The SPCA in British Columbia is investigating three cases of severe animal abuse, just as the province was celebrating Animal Cruelty Prevention Day. The first case has to do with a 4-month old male German shepherd found cowering beneath the bushes at a local park after suffering multiple wounds from a pellet gun. The puppy is said to be recovering. The second case involves a cat in Cranbook found to have been shot in the face with a pellet gun, and now must undergo extensive dental surgery.
The third incident involves the discovery of a small terrier-mix dog found dead in a locked box abandoned at a truck turn-around along the boundary of Glacier National Park by an avalanche control patrol.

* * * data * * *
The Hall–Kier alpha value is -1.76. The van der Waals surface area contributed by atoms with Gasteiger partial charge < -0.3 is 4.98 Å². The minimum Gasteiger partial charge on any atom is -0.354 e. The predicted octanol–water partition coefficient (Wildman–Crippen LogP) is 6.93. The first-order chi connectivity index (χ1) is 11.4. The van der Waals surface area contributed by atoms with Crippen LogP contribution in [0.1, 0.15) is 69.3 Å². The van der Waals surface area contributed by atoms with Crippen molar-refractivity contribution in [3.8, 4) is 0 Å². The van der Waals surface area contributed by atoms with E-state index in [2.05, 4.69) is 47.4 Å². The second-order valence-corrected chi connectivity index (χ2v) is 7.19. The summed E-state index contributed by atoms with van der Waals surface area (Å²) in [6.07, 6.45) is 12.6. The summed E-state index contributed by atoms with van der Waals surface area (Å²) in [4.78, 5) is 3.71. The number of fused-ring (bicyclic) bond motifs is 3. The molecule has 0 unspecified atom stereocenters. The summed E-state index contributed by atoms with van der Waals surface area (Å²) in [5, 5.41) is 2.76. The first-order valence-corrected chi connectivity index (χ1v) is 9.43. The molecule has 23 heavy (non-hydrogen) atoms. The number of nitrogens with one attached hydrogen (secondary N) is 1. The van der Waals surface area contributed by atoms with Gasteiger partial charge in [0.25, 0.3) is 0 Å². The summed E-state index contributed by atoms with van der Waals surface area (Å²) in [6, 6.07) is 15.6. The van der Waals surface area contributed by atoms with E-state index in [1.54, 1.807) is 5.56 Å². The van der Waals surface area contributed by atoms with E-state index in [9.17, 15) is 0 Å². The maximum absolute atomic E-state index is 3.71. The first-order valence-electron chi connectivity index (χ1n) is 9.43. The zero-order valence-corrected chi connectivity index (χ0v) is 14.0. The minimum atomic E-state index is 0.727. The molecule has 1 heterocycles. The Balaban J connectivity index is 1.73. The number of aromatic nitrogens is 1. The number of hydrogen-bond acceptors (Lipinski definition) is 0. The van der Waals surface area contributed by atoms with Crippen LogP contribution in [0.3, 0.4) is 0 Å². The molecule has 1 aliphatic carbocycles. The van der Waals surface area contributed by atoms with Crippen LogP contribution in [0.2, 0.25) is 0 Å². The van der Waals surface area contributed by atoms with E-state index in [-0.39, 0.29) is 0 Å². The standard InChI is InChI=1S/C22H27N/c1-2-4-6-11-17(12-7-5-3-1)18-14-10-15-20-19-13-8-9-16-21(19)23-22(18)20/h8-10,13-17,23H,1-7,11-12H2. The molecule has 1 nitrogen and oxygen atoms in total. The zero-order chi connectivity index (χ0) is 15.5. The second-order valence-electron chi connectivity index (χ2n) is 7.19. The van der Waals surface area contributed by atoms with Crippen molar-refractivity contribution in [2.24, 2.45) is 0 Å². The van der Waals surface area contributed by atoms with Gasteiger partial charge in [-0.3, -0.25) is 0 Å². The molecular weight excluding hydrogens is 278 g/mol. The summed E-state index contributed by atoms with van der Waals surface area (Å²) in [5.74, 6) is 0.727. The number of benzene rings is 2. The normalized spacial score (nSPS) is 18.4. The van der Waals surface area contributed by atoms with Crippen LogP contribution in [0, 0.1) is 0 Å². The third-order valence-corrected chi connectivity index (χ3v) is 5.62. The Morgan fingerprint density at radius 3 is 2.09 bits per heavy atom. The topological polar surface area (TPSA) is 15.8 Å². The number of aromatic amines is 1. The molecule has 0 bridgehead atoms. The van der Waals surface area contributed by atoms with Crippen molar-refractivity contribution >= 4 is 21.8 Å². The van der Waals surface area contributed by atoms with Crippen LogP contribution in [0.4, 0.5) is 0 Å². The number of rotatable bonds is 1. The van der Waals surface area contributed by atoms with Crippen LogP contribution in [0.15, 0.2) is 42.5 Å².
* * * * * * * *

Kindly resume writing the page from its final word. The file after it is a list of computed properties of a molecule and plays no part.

According to Constabile Kathy Woodward, the officers believe the dog had been alive when left since the crate was filled with feces. “A dog of this type should weigh approximately 35 lbs, but this poor dog weighed a mere 11 lbs. A necropsy is being carried out but it would appear that the dog was starved to death,” she stated.
British Columbia began its Animal Cruelty Prevention Day 2011, in memory of 56 sled dogs who were slaughtered on April 23, 2010, following the Winter Olympics in Whistler, Vancouver. One of the perpetrators, Robert Fawcett, was sentenced to three years of probation, 200 hours of community service, a $1,500 fine, a 10-year firearms ban and a three-year ban on any commercial involvement with animals after being found guilty of shooting 9 of the dogs.
BC SPCA manager Lori Chortyk is now asking anyone with information about the above cases to please contact the animal cruelty hotline at 1-855-622-7722.
It's always hard for us to understand why anyone would inflict suffering on animals." We want people to know that it's not acceptable to inflict suffering on animals in British Columbia," she stated.